Aspen Cyber Summit 2023 — Live Coverage
Good morning from New York City! Recorded Future News will be providing live coverage from the Aspen Cyber Summit today at the 92nd Street Y, where we're serving as the presenting media sponsor.
You can follow along live online to see Suzanne Smalley, Recorded Future News' privacy reporter, moderate a panel on cybersecurity in a world of generative AI, or read our coverage below from reporters on our team. We will be posting stories, analysis, and interviews throughout the day, and you can view the full agenda here.
Stay tuned for more updates...
Ransomware adversaries 'continue to evolve,' U.S. officials say
By Martin Matishak
Updated 6:25 p.m. EST
Senior U.S. officials at the Aspen Cyber Summit painted a grim picture of the ransomware landscape.
“It is proliferating. It's definitely increasing. It's a problem like many others in traditional crime [and] terrorism that we don't see as being able to arrest our way out of,” FBI Deputy Director Paul Abbate said. “We've got to come up with new innovative approaches, be thoughtful, hyper collaborate, particularly in the cyberspace and find ways develop new tools to work to counter that and stick to the fundamentals of cybersecurity training, education, best practices, in order to put everyone in the best position to protect themselves and the companies and agencies that they work for.”
Bryan Vorndran, the head of the FBI’s Cyber Division, said the agency has witnessed “significant changes” in tactics by adversaries.
“Two and a half years ago, we were generally talking about encryption-only events. And then we went to exfiltration-plus-encryption events,” he told the audience. “Now we're at an apex where we're, at a minimum, seeing exfiltration encryption events and then other things, double ransomware variants being deployed against victimized organizations, adversaries monitoring email traffic of those victimized organizations to understand how the victim is going to respond so they can change threats to executives of the victimized company.”
The adversary “continues to evolve. And we're doing our best to stay in step with that. But it is a challenge,” he said.
Eric Goldstein, executive assistant director for cybersecurity at the Cybersecurity and Infrastructure Security Agency (CISA), noted that “whether or not the net number of ransomware attacks is higher or lower in a given month or quarter, it is too high. There are still too many organizations being harmed by these actors.”
And it could be worse.
“We don't know the number of ransomware attacks happening in this country because the vast majority are never reported,” according to Goldstein.
But it’s not all bad news.
“We've really stepped up the outreach across the board to the private sector to the academic community and also outreach to other government agencies at all levels. State, local, and federal,” said Abbate “It's all about you having a sustained effort and working at it each and every day to build relationships with people and that generates trust. That's the bottom line. It's never easy. We're all human beings. So you’ve got to drive that all the time and you can't be complacent or rely on anything from the past. And I do think we've made significant strides in the bureau and across government in that regard.”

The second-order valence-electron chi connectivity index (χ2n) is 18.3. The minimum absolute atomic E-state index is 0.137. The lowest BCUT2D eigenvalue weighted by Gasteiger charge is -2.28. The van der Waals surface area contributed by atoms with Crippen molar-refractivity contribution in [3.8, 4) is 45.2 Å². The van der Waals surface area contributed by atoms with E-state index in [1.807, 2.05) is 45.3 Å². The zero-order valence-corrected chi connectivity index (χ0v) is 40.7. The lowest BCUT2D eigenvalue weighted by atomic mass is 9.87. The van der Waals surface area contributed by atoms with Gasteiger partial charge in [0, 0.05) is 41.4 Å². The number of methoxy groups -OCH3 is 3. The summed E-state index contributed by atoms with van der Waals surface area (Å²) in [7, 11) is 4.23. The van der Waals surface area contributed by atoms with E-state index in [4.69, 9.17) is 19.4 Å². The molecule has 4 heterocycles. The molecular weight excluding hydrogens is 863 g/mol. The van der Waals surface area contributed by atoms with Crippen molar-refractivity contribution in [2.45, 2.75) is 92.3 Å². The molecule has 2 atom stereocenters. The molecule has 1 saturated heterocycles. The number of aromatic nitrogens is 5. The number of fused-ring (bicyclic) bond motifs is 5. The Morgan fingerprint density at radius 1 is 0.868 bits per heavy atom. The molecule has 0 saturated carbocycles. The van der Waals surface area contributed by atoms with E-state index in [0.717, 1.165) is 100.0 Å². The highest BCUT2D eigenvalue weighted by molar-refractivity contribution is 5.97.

DHS increasingly ‘leveraging AI’ to support investigations
By Jonathan Greig
Updated at 6:00 p.m. EST
The U.S. Department of Homeland Security (DHS) is using generative artificial intelligence for a range of missions, including detecting the manufacture of dangerous materials and combating human trafficking.
During a panel at the Aspen Cyber Summit on Wednesday, DHS Assistant Secretary Iranga Kahangama walked the audience through several different tasks that officials are now using machine learning and generative AI to conduct.
“We have many different operational applications of AI that we are actively using and looking to improve upon using and whether it's on the generative side or more traditional machine learning type applications,” he said.
“Leveraging AI to make our casework more efficient for human trafficking or child sex, [and for] abuse material online and combating that. We also have a countering weapons of mass destruction mission that we've been tasked with at the border, leveraging AI to create systems to detect when malicious types of chemical [or] biological materials are being created.”
In addition to its use internally, Kahangama noted DHS’ role — through the Cybersecurity and Infrastructure Security Agency (CISA) — in helping private organizations use generative AI responsibly.
In addition to a recent executive order about responsible AI use from the White House, CISA released its own project exploring how the technology can be used for cybersecurity efforts.
Kahangama said CISA is working to put out guidelines for how generative AI is used in red teaming exercises — where hired hackers test the security of an organization. CISA is working with sector risk management agencies and other stakeholders to help organizations “implement safe and secure use of AI.”
He added that one benefit of the rush to use generative AI is that cybersecurity concepts can be applied from the beginning.
“I think the onslaught of generative AI has made us more receptive to putting guardrails on early and thinking through how we can almost look back with the benefit of hindsight. What we didn't do in cybersecurity, baking it in from the start, we have the opportunity to bake that in AI right now,” he said.
Kahangama added that DHS is looking into using AI for other tasks, including how Border Patrol inspects incoming goods and how officials can sift through reports that come through Homeland Security Investigations — allowing them to pick out license plates or names associated with human trafficking.
SEC official defends new cyber disclosure rule
By Suzanne Smalley